– I invite the honorable member to find it and present it to the House, for, up to date, it has not been produced.In the absence of it, and in the absence of statements from responsible Ministers, ‘ we cannot accept his assertion. While not seeking to discredit him, we must have evidence in support of his statement. Representing, as I do, probably the largest woolproducing electorate in Australia, I am greatly interested in this question. A greater value of merino wool is shipped from my electorate than from any other electorate in Australia. I am vitally interested in the welfare of the participants in the Pool, and I want to see justice done to them, but I also have to consider my duty to the great body of taxpayers. A great responsibility rests uponevery member of this Parliament to prevent irregularities in the handling of public funds. It is our duty, if the Administration cannot show that there is ample justification for what it has done, to condemn it. It has not produced any justification in the present instance. Why has the Treasurer (Dr. Earle Page) not given us an account of the administration of his Department in this connexion ? Before he became a member of the Ministry he voiced loud, long, and grand denunciations of those. Ministers who did not speak in the House when their Departments were under consideration. This money was paid out of his Department. Then why is he silent? Why does he not stand up and tell us the facts? I shall quote the words of this Horatius who so long defended the bridge against the onslaughts of the Hughes Administration.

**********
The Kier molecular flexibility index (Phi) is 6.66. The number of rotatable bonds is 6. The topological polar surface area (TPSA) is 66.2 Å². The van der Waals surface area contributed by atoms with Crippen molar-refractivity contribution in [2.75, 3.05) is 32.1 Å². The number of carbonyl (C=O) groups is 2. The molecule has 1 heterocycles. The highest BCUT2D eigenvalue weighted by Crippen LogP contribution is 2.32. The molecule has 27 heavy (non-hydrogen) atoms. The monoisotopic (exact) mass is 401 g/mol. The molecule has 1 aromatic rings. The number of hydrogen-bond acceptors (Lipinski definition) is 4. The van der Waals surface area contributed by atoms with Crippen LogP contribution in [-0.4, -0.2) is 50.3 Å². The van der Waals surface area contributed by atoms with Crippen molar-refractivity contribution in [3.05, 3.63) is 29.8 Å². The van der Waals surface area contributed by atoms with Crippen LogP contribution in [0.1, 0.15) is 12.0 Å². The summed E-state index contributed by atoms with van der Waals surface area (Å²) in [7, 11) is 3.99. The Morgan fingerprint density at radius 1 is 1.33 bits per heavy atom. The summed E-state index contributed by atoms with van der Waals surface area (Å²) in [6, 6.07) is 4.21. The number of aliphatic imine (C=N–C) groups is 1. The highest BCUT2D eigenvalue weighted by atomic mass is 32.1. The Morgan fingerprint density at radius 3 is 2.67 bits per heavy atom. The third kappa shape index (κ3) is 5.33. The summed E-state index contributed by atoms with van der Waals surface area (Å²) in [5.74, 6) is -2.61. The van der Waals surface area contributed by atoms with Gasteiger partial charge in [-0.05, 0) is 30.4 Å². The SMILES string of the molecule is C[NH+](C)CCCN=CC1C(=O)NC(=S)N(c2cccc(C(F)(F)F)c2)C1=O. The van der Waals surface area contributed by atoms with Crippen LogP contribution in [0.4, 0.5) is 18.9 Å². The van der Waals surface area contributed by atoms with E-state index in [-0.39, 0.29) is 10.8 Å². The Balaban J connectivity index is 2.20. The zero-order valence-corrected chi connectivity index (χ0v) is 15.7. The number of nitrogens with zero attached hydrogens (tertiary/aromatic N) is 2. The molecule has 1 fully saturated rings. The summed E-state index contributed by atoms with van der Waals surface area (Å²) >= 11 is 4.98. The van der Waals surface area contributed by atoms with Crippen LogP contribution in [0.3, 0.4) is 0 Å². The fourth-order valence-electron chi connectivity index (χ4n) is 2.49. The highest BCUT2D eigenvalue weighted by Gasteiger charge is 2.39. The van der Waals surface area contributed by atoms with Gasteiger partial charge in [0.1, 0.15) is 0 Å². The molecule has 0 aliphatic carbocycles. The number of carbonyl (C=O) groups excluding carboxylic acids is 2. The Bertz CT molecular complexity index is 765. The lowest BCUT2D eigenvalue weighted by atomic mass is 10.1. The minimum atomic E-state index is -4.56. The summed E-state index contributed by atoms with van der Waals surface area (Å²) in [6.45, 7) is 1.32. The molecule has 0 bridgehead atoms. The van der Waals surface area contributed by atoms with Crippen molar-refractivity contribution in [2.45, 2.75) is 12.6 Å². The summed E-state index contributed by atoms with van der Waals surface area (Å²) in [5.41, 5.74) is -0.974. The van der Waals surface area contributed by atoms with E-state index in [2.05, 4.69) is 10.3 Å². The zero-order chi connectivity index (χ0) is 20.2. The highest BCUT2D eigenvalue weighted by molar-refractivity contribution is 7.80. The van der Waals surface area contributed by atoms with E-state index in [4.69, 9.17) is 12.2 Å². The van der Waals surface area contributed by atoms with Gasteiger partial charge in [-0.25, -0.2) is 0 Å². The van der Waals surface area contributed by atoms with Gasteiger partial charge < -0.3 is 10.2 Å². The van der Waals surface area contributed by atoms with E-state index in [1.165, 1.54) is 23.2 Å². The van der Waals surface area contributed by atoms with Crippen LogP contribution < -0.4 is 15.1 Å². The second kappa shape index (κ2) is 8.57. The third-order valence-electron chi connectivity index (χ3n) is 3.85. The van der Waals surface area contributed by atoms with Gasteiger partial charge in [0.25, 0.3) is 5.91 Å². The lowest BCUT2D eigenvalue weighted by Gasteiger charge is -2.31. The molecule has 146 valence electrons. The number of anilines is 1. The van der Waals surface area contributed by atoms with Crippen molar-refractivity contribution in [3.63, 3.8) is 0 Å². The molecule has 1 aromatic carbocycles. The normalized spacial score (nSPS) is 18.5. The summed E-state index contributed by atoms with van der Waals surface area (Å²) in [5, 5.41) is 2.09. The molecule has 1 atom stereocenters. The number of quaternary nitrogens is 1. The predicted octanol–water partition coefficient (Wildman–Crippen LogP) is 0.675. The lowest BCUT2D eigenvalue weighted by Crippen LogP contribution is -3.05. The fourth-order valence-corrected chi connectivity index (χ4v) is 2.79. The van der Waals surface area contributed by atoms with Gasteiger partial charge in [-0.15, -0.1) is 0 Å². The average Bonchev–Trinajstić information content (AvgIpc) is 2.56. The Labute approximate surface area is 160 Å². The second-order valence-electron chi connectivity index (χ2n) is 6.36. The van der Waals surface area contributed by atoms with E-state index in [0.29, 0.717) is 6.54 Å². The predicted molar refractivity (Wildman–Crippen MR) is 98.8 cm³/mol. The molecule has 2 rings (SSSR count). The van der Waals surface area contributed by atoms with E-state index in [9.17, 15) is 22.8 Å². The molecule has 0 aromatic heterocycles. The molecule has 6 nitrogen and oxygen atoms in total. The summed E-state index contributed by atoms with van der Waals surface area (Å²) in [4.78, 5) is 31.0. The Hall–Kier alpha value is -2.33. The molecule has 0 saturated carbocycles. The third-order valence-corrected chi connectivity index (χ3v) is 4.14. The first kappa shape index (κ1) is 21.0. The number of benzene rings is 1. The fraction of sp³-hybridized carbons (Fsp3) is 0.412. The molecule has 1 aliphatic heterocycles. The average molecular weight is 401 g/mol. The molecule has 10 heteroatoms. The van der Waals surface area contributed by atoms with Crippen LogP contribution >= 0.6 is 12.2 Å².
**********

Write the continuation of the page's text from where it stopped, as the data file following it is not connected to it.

– What about the others who held the bridge with him ?
– This man was greater even than Horatius. He alone did it. Speaking in this House in 1920, before he joined the Flinders-lane party, he said -
It is time parliamentary government was restored, and the control of the public purse properly placed. We expect assistance in this direction from honorable members in this corner, and from others who ought . to be here. Even since I entered this House I have been reminded of Browning’s lines, as my glance runs along the Government benches -
Just for a handful of silver he left us,
Just for a. ribbon to stick in his coat;
Pound the one gift of which Fortune bereft us,
Lost all the others, she lets us devote.
During the week-end I heard those same lines quoted against the Treasurer by a member of his own party, who does not approve of the Composite Ministry. The Treasurer further said -
The Country party has adopted the attitude that it should exercise some control over the spending power of this Parliament, even though there is very little of the current year now left. …
During my life I have not had time to read too much upon the subject of political economy, and what I have read, has only tended to confuse me.